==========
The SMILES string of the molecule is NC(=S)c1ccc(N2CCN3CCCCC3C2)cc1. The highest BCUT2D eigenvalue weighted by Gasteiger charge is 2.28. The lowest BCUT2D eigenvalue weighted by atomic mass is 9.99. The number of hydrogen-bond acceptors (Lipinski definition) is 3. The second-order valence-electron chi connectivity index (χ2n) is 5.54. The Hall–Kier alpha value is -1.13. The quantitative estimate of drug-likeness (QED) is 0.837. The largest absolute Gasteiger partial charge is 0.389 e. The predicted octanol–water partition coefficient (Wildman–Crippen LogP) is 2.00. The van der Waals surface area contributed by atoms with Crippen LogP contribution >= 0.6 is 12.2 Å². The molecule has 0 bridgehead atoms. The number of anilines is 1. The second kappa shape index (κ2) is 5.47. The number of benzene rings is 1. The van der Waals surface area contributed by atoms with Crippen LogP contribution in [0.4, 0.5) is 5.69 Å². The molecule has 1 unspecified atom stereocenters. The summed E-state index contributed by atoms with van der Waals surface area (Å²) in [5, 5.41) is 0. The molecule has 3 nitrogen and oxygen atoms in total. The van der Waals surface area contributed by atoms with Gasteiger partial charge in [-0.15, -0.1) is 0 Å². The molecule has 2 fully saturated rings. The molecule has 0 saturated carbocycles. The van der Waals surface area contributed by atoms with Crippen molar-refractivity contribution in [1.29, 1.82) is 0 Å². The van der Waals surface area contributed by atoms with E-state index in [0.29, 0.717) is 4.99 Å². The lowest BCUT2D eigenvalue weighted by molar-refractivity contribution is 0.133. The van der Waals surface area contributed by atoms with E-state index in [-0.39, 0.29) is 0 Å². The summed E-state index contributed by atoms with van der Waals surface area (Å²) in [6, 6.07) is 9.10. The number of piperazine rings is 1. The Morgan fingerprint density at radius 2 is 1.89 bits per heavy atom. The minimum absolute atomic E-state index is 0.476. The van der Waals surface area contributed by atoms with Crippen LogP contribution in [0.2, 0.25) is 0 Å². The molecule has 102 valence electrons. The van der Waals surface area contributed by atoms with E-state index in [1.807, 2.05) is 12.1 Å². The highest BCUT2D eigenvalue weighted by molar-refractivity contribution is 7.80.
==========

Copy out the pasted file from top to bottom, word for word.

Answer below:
The SMILES string of the molecule is NC(=S)c1ccc(N2CCN3CCCCC3C2)cc1. The highest BCUT2D eigenvalue weighted by Gasteiger charge is 2.28. The lowest BCUT2D eigenvalue weighted by atomic mass is 9.99. The number of hydrogen-bond acceptors (Lipinski definition) is 3. The second-order valence-electron chi connectivity index (χ2n) is 5.54. The Hall–Kier alpha value is -1.13. The quantitative estimate of drug-likeness (QED) is 0.837. The largest absolute Gasteiger partial charge is 0.389 e. The predicted octanol–water partition coefficient (Wildman–Crippen LogP) is 2.00. The van der Waals surface area contributed by atoms with Crippen LogP contribution >= 0.6 is 12.2 Å². The molecule has 0 bridgehead atoms. The number of anilines is 1. The second kappa shape index (κ2) is 5.47. The number of benzene rings is 1. The van der Waals surface area contributed by atoms with Crippen LogP contribution in [0.4, 0.5) is 5.69 Å². The molecule has 1 unspecified atom stereocenters. The summed E-state index contributed by atoms with van der Waals surface area (Å²) in [5, 5.41) is 0. The molecule has 3 nitrogen and oxygen atoms in total. The van der Waals surface area contributed by atoms with Gasteiger partial charge in [-0.15, -0.1) is 0 Å². The molecule has 2 fully saturated rings. The molecule has 0 saturated carbocycles. The van der Waals surface area contributed by atoms with Crippen molar-refractivity contribution in [1.29, 1.82) is 0 Å². The van der Waals surface area contributed by atoms with E-state index in [0.29, 0.717) is 4.99 Å². The lowest BCUT2D eigenvalue weighted by molar-refractivity contribution is 0.133. The van der Waals surface area contributed by atoms with E-state index in [-0.39, 0.29) is 0 Å². The summed E-state index contributed by atoms with van der Waals surface area (Å²) in [6, 6.07) is 9.10. The number of piperazine rings is 1. The Morgan fingerprint density at radius 2 is 1.89 bits per heavy atom. The minimum absolute atomic E-state index is 0.476. The van der Waals surface area contributed by atoms with Crippen LogP contribution in [0.2, 0.25) is 0 Å². The molecule has 102 valence electrons. The van der Waals surface area contributed by atoms with E-state index in [1.807, 2.05) is 12.1 Å². The highest BCUT2D eigenvalue weighted by molar-refractivity contribution is 7.80.